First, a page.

World's Smartest Billionaire Enters Beer Distribution Business


Dear Client:

Occasionally at dinner parties wealthy individuals will approach me -- knowing that I am somehow connected to the beer industry -- and ask, "How do I go about buying a beer distributorship?" For the past ten years or so my stock answer has been, "Nobody outside the industry gets into beer wholesaling anymore. Major suppliers will only approve consolidation with existing distributors." Of course, none of these people have been the world's smartest billionaire, so... If Columbia Distributing's major suppliers approve their pending sale (see BBD 07-28-12) with investment vehicle Meritage Group (and you gotta believe the parties ran a trial balloon with them before announcing it), that is no longer true. In fact, BBD has heard that their are dozens of private equity firms circling beer distributorships. And Meritage has itself sniffed around other distributorships we hear, and may be in the market for more.

Meritage is the private equity investment vehicle for the family of legendary investor/mathematician Jim Simons, who has an estimated net worth of $10.6 billion and is ranked by Forbes as the 27th-richest person in America. He was also named by the Financial Times in 2006 as "the world's smartest billionaire", as he used complex algorithms to make his fortune running Renaissance Technology, one of the most profitable hedge funds. He retired a few years ago. Meritage no doubt likes the steady cash flows of beer distribution.

Will there be more like them? Is this a one-off thing or will we see a rush of private equity money influx into beer distribution as we've seen somewhat with craft brewers? Tough to tell. But one thing is for sure: the notion that there are only a one or two approvable buyers for beer distributors doesn't pan out anymore. And perhaps beer distributorship values haven't peaked yet.

PROFESSIONAL MONEY. This marks the second entry of private equity into the middle tier, the first being the 70% stake BDT Capital (Byron Trott's private equity firm) owns in Chicago's City Beverage along with Anheuser-Busch. Also, recall that Glazer's is run by former investment banker Shelly Stein. Professional money has entered beer distribution, while professional management runs them. It's not surprising when you consider the reliable cash flows distributorships offer. Our hunch: This is just the beginning.

DEAL DIFFERENT. We should note that Meritage isn't really a private equity firm like we think of private equity firms. It is a firm with essentially one client: Jim Simons' family, (probably set up that way for tax reasons), and as such can stick with deals for longer horizons and may be looking for cash flow rather than increases in value to flip. We also note CoHo is a slightly different animal in that it is cut off on two sides from consolidation due to an international border and the Pacific ocean. So this deal does have its unique qualities.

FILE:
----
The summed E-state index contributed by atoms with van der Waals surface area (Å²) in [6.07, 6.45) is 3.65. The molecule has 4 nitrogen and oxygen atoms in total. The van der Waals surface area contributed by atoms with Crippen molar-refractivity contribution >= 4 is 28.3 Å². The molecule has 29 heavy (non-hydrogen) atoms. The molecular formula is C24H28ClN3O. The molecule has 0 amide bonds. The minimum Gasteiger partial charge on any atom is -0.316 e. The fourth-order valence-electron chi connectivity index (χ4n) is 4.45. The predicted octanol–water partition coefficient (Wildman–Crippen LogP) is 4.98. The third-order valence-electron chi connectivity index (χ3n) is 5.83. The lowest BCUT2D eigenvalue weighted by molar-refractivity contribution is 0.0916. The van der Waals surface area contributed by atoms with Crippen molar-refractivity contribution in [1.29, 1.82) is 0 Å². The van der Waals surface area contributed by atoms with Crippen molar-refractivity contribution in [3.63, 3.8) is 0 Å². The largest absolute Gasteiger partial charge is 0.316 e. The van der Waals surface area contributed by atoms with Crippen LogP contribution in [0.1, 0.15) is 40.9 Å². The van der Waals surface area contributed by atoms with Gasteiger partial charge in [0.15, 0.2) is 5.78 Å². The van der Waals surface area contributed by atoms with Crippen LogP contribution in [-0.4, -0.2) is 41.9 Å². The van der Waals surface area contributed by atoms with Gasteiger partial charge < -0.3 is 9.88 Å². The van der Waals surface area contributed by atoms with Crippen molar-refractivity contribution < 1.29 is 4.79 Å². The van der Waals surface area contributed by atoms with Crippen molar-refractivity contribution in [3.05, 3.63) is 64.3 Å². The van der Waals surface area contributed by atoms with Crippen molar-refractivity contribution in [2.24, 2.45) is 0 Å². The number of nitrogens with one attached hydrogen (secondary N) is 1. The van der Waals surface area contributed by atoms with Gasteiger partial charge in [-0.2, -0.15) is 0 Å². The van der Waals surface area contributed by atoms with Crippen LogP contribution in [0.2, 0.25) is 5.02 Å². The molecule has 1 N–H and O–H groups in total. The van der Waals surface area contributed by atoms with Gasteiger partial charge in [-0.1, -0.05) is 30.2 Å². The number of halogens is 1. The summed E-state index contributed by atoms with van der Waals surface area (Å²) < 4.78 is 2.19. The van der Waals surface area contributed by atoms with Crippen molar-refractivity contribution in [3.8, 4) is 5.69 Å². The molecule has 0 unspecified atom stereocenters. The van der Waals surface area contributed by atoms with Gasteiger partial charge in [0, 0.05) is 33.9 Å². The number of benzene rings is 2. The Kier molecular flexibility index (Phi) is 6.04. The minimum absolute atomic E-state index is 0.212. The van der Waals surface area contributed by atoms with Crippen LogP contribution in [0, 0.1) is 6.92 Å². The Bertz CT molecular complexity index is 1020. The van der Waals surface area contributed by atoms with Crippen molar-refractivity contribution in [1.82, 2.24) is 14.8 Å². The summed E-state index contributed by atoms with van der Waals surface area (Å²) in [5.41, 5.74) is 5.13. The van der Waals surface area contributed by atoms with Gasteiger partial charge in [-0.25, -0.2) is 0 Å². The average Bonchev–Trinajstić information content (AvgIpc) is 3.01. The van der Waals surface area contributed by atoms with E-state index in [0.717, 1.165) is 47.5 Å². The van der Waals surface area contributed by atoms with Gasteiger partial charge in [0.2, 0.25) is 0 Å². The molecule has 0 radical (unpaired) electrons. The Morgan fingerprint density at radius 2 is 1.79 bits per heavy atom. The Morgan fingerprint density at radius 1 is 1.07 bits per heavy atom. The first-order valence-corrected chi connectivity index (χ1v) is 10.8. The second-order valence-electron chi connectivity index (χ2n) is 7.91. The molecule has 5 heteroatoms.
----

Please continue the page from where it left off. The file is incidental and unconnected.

It turns out that it was New York's attorney general, not Maryland's, which has launched an investigation into energy drinks' marketing practices. And it's not just Monster, but Pepsi's Amp and 5-Hour Energy, according to the Wall Street Journal, citing a source, (but notably not Red Bull so far).

NOT ABOUT CAFFEINE. The New York AG is focused on whether the drink makers are misleading consumers with inaccurate labeling and advertising, and could expand the probe to other companies. It's not really about caffeine levels. The AG is determining whether they overstated the benefits of certain ingredients while understating the role of caffeine.

...AND NY LAW. NY state law prohibits adding caffeine from more than one source without disclosing overall caffeine levels, and guarana is a source of caffeine. If there is a violation, the companies could pay civil fines and penalties, and to change their labeling and marketing.


Illinois Governor Pat Quinn signed into law SB 3399 which amends the state Beer Industry Fair Dealing Act (BIFDA). The bill lowers the threshold for arbitration from 15% of the distributor's volume to 10% of the distributor's volume, says distributor memo. In the event a brewer cancels or terminates a distributor without cause, the brewer is required by BIFDA to pay reasonable compensation to the distributor for the value the distributor added to the brand. If a brewer refuses to pay, the distributor has the right to go to court. In 1999, an arbitration process was created for low volume brands (under 15% of the total volume) because going to court was too costly.

Until tomorrow, Harry

"I'm an idealist. I don't know where I'm going, but I'm on my way."
Carl Sandburg

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